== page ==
d) [MOLAP] Use any of your favourite high-level languages, like C, C++, Java or VB, to implement a multi-dimensional array for your data warehouse. Populate your arrays, then perform the same operation as described in c). Compare solution c) with d) and resolve any differences. [8 marks]
e) [MOLAP] Unfortunately, this cube may often generate a huge, yet very sparse multidimensional matrix. Present an example illustrating such a huge and sparse data cube. Describe an implementation method that can elegantly overcome this sparse matrix problem.
Task 2: Choose one from the following three tasks. [15 marks in total]
a) Mining association rules over distributed databases
Review the algorithms mining association rules over distributed databases.
b) Mining classification over large databases
Review the algorithms mining classification over large databases (focusing on efficiency and scalability).
c) Mining cluster over large databases
Review algorithms mining cluster over large databases (focusing on performance. e.g. efficiency, scalability, able to deal with noise and outliers).
Task 3: [30 marks in total]
A database in .ARFF format has been provided for you on Studynet. Analyse this database using the WEKA toolkit and tools introduced within this module. Produce a report explaining which tools you used and why, what results you obtained, and what this tells you about the data. Marks will be awarded for: variety of tools used, quality of analysis, and interpretation of the results. An extensive report is not required (at most 4000 words), nor is detailed explanation of the techniques employed, but any graphs or tables produced should be described and analysed in the text. A reasonable report could be achieved by doing a thorough analysis using three techniques. An excellent report would use at least four tools to analyse the dataset, and provide detailed comparisons between the results.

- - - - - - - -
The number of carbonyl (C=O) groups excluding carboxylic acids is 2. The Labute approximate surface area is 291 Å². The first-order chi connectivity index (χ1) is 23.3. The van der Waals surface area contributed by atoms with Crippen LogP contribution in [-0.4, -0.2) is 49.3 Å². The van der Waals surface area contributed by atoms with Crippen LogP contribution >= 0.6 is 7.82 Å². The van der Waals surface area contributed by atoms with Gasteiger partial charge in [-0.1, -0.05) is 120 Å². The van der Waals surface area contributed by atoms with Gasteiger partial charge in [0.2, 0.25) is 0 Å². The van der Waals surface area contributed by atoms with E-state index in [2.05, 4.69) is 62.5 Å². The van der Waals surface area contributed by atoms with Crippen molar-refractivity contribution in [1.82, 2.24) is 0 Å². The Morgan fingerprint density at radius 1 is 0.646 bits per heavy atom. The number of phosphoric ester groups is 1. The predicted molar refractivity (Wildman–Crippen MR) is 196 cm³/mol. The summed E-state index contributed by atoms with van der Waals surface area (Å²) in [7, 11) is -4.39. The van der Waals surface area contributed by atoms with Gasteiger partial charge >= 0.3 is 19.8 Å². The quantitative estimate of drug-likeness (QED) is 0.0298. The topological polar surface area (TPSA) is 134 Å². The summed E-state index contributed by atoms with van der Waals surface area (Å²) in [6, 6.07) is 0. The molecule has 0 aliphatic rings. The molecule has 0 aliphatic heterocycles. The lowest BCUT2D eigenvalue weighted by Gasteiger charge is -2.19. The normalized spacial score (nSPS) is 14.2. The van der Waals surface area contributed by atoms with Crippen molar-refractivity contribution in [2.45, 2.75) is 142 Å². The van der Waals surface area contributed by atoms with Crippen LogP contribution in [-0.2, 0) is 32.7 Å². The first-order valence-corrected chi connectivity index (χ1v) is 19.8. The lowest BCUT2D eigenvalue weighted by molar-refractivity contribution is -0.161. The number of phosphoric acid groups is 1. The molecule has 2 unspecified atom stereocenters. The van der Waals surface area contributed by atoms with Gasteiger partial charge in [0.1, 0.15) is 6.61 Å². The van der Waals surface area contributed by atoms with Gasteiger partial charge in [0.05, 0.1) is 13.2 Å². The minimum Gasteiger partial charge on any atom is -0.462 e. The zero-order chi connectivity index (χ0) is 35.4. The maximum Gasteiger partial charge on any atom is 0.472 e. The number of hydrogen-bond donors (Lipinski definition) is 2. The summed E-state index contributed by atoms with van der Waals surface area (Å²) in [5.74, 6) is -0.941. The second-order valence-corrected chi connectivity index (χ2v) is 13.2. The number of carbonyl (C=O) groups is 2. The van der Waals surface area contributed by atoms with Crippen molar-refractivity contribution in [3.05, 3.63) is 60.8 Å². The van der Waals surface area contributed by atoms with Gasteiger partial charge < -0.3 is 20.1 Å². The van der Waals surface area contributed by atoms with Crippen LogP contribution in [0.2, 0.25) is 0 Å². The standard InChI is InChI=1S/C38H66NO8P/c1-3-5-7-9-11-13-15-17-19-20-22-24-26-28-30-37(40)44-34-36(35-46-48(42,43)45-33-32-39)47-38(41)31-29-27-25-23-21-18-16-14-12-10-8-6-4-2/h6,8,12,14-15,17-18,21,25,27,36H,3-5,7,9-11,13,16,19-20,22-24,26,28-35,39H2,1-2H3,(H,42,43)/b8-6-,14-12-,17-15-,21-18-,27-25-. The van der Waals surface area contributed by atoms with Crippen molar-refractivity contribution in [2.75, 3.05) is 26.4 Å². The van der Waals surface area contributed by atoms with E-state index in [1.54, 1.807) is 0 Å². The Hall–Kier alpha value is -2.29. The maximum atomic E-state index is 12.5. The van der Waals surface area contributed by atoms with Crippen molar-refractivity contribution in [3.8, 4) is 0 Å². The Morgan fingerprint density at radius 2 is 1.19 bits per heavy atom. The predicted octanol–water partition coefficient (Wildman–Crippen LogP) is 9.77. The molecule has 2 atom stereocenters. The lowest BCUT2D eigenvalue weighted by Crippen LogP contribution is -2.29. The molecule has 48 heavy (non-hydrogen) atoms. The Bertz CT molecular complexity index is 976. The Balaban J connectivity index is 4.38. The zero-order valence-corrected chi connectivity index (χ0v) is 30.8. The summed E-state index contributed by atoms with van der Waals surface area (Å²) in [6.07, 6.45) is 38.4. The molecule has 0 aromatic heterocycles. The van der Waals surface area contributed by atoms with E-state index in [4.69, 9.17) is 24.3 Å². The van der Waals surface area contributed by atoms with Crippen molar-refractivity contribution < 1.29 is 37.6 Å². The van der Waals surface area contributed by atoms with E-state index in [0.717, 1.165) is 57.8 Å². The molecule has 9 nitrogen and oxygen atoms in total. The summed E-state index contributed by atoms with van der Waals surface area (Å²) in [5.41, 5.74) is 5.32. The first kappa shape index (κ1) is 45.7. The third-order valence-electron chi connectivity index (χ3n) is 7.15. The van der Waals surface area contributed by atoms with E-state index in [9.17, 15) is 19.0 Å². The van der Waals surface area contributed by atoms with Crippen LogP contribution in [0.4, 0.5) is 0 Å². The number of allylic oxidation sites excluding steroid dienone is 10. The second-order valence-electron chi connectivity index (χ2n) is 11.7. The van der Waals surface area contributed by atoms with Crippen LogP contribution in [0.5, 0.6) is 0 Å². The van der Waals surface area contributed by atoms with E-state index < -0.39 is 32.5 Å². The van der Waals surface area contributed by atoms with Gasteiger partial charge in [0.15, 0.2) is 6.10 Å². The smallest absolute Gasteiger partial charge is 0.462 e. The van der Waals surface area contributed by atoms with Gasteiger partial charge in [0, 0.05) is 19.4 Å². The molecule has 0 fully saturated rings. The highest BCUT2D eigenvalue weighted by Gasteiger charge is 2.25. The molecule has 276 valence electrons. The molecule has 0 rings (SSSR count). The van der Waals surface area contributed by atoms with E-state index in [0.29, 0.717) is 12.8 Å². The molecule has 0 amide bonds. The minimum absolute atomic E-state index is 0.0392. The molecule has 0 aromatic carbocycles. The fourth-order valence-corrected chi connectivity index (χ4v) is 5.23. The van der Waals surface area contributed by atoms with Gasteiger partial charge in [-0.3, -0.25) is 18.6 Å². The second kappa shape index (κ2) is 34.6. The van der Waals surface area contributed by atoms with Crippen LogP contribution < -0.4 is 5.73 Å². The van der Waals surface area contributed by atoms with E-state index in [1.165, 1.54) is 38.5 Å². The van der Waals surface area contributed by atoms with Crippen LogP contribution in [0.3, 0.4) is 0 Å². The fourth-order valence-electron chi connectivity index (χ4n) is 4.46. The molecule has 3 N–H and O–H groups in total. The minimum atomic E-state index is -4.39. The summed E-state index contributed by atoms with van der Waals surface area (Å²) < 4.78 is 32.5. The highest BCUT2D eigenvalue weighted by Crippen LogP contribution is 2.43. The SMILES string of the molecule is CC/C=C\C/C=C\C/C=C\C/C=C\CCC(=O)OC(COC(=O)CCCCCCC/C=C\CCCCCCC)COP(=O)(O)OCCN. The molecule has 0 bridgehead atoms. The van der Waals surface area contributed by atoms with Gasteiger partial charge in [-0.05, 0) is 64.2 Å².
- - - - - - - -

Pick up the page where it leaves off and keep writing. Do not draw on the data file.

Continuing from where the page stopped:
You should perform the following steps:
1. Analyse the attributes in the data, and consider their relative importance with respect to the target class.
2. Construct graphs of classification performance against training set size for a range of classifiers taken from those considered in the module.
3. Analyse the data structure/representation generated by each classifier when trained on the complete dataset.
4. Combine the results from the previous three steps and all your classifiers to develop a model of why instances fall into particular classes.
Produce a report containing your answers to the above.
[Total 30 marks]
Delivering a high-quality product at a reasonable price is not enough anymore.
That’s why we have developed 5 beneficial guarantees that will make your experience with our service enjoyable, easy, and safe.
You have to be 100% sure of the quality of your product to give a money-back guarantee. This describes us perfectly. Make sure that this guarantee is totally transparent.Read more
Each paper is composed from scratch, according to your instructions. It is then checked by our plagiarism-detection software. There is no gap where plagiarism could squeeze in.Read more
Thanks to our free revisions, there is no way for you to be unsatisfied. We will work on your paper until you are completely happy with the result.Read more
Your email is safe, as we store it according to international data protection rules. Your bank details are secure, as we use only reliable payment systems.Read more
By sending us your money, you buy the service we provide. Check out our terms and conditions if you prefer business talks to be laid out in official language.Read more